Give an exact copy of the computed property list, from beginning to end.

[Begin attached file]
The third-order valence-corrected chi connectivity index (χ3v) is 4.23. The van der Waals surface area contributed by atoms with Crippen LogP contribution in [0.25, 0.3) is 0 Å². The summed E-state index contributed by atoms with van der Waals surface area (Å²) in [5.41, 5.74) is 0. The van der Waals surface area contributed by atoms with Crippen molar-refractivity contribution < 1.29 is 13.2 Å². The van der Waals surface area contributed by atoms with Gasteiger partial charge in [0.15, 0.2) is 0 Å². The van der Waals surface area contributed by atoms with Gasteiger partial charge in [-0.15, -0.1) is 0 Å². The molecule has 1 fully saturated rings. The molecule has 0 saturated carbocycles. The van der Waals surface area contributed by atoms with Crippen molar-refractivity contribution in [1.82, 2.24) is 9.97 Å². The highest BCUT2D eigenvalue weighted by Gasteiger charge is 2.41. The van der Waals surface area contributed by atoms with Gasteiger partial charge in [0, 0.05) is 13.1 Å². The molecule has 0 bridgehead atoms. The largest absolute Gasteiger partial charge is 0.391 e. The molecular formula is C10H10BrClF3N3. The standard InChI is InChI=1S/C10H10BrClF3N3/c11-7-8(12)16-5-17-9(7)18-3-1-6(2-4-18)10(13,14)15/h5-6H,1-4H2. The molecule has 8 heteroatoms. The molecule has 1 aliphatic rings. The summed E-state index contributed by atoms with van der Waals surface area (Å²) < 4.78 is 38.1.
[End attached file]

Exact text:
The third-order valence-corrected chi connectivity index (χ3v) is 4.23. The van der Waals surface area contributed by atoms with Crippen LogP contribution in [0.25, 0.3) is 0 Å². The summed E-state index contributed by atoms with van der Waals surface area (Å²) in [5.41, 5.74) is 0. The van der Waals surface area contributed by atoms with Crippen molar-refractivity contribution < 1.29 is 13.2 Å². The van der Waals surface area contributed by atoms with Gasteiger partial charge in [0.15, 0.2) is 0 Å². The van der Waals surface area contributed by atoms with Gasteiger partial charge in [-0.15, -0.1) is 0 Å². The molecule has 1 fully saturated rings. The molecule has 0 saturated carbocycles. The van der Waals surface area contributed by atoms with Crippen molar-refractivity contribution in [1.82, 2.24) is 9.97 Å². The highest BCUT2D eigenvalue weighted by Gasteiger charge is 2.41. The van der Waals surface area contributed by atoms with Gasteiger partial charge in [0, 0.05) is 13.1 Å². The molecule has 0 bridgehead atoms. The largest absolute Gasteiger partial charge is 0.391 e. The molecular formula is C10H10BrClF3N3. The standard InChI is InChI=1S/C10H10BrClF3N3/c11-7-8(12)16-5-17-9(7)18-3-1-6(2-4-18)10(13,14)15/h5-6H,1-4H2. The molecule has 8 heteroatoms. The molecule has 1 aliphatic rings. The summed E-state index contributed by atoms with van der Waals surface area (Å²) < 4.78 is 38.1.